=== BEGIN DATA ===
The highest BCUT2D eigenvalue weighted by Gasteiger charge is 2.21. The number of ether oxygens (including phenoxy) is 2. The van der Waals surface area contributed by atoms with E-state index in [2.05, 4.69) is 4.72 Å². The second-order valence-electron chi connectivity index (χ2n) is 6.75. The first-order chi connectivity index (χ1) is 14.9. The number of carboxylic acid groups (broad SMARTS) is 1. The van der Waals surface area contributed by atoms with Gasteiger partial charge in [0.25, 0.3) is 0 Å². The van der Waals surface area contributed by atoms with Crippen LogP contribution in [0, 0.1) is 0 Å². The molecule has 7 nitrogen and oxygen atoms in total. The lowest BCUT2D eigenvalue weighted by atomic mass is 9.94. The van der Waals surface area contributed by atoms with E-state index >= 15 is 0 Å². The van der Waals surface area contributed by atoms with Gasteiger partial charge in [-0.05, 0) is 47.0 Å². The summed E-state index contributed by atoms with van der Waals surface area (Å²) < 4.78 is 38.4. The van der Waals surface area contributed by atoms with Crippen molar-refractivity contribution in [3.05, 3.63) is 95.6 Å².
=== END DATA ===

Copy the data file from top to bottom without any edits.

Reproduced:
The highest BCUT2D eigenvalue weighted by Gasteiger charge is 2.21. The number of ether oxygens (including phenoxy) is 2. The van der Waals surface area contributed by atoms with E-state index in [2.05, 4.69) is 4.72 Å². The second-order valence-electron chi connectivity index (χ2n) is 6.75. The first-order chi connectivity index (χ1) is 14.9. The number of carboxylic acid groups (broad SMARTS) is 1. The van der Waals surface area contributed by atoms with Gasteiger partial charge in [0.25, 0.3) is 0 Å². The van der Waals surface area contributed by atoms with Crippen LogP contribution in [0, 0.1) is 0 Å². The molecule has 7 nitrogen and oxygen atoms in total. The lowest BCUT2D eigenvalue weighted by atomic mass is 9.94. The van der Waals surface area contributed by atoms with E-state index >= 15 is 0 Å². The van der Waals surface area contributed by atoms with Gasteiger partial charge in [-0.05, 0) is 47.0 Å². The summed E-state index contributed by atoms with van der Waals surface area (Å²) < 4.78 is 38.4. The van der Waals surface area contributed by atoms with Crippen molar-refractivity contribution in [3.05, 3.63) is 95.6 Å².